He said that the commission had failed to speak to a number of high-ranking government figures, "including those in the security agencies, and especially the ISI which is already widely suspected by the majority".
According to the commission's report, Zahid Mehmood Khan, a ISI brigadir stationed in Islamabad, was interviewed on several occasions during the investigation, as well as two other ISI officials. The ISI denies any involvement in Shahzad's death, and Khan denied that the meeting mentioned by Shahzad contained any kind of death threat. He also contended that Shahzad's continued contact with the agency over clarifications and other issues – which according to the report continued for seven months after the alleged death threat – was "reciprocal and cordial".
Reporters Without Borders intends to comment officially on the report soon, Ismail said, and will respond to it "in several steps". One of those will be to send a team to Pakistan to meet with as many of those involved in the compiling of the report as possible.
Bob Dietz, asia programme director for the Committee to Protect Journalists, says the problem was the decision to prioritise a commission inquiry over a proper police investigation.
"I know a lot of Pakistani journalists were disappointed in how inconclusive this report was," he told Journalism.co.uk today, "what with the ISI being the major suspect".
"Our feeling is that these panels, these inquiries, are all well and good but very often they're very inconclusive. What was needed in this case was a proper police investigation, not an inquiry led by judges interviewing people.
"Police going out and gathering facts and building a case, and arresting people and bringing them to justice and making sure there is a fair trial. But we don't see that in Pakistan in any case."
Dietz flagged up the commission's recommendation that the government pay compensation to Shahzad's family as odd, given the lack of identification of any culprit, but said that otherwise, apart from "a lot of hints being dropped and a lot of names thrown around, there was no conclusive evidence from anyone".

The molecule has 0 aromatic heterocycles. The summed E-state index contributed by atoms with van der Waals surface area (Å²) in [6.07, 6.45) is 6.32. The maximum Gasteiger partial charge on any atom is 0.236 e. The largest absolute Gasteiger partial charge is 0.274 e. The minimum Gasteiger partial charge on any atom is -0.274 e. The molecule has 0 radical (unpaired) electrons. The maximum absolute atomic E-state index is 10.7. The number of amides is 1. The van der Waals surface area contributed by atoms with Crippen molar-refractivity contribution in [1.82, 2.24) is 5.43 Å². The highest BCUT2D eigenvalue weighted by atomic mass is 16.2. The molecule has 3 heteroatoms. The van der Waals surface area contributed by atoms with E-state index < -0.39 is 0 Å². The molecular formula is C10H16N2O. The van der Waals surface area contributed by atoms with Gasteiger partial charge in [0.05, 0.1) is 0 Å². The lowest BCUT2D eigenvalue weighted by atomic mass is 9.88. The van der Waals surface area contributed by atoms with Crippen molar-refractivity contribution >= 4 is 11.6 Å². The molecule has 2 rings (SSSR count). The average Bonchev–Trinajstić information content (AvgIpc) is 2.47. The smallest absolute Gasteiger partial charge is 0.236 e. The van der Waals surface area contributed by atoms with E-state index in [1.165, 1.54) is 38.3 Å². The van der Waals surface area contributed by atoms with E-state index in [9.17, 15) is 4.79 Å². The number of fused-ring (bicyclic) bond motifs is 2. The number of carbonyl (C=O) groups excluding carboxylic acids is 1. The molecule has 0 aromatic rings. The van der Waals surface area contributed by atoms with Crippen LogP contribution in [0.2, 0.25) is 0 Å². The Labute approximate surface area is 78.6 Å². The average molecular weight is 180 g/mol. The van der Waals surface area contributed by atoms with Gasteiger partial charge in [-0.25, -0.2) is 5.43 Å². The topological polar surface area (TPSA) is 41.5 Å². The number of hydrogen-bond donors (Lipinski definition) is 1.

Pakistan ranked as the most dangerous country for journalists and media workers in 2011 on several international reports. The International Federation of Journalists reported 11 journalist deaths in the country over the course of the year and Reporters Without Borders 10.
Pakistan also topped Reporters Without Borders' 2010 list, with 11 deaths, and was second in 2009 only to the Philippines after the a massacre in the country claimed the lives of 32 journalists in one day.
As well as outlining the details of Shahzad's death and its investigation, the commission recommended the strengthening of legislative control of the media industry in order to make it "more law-abiding and accountable".
Adams criticised the recommendation, saying it was "inexplicable to call for more regulation of the media" and was "in effect blaming Shahzad for sloppy journalism".
"The last thing the journalists in Pakistan need is the calling for more regulation. It has nothing to do with this case."
The environment the commission was working in needed to be taken into consideration, Adams said. It is one in which it is "dangerous to accuse the ISI of anything". But, he added, "if it did not have the courage to do so, it should have declined the offer to undertake the investigation".
"What Pakistan needed at this time was someone with the courage to call a spade a spade".
Despite calls from these groups and others for the investigation to continue, Dietz said he thought the report was likely to draw it to a close.
"Typically this is the end of the matter. Usually these reports aren't even made public, and I don't think we'll see much more action. You're not going to see any arrests made.
"More journalists have been killed in Pakistan than anywhere else in the last two years and it remains a target country for us. I don't see that changing.
"Saleem Shahzad was one step in this situation. We will remain focused on Pakistan for some time to come."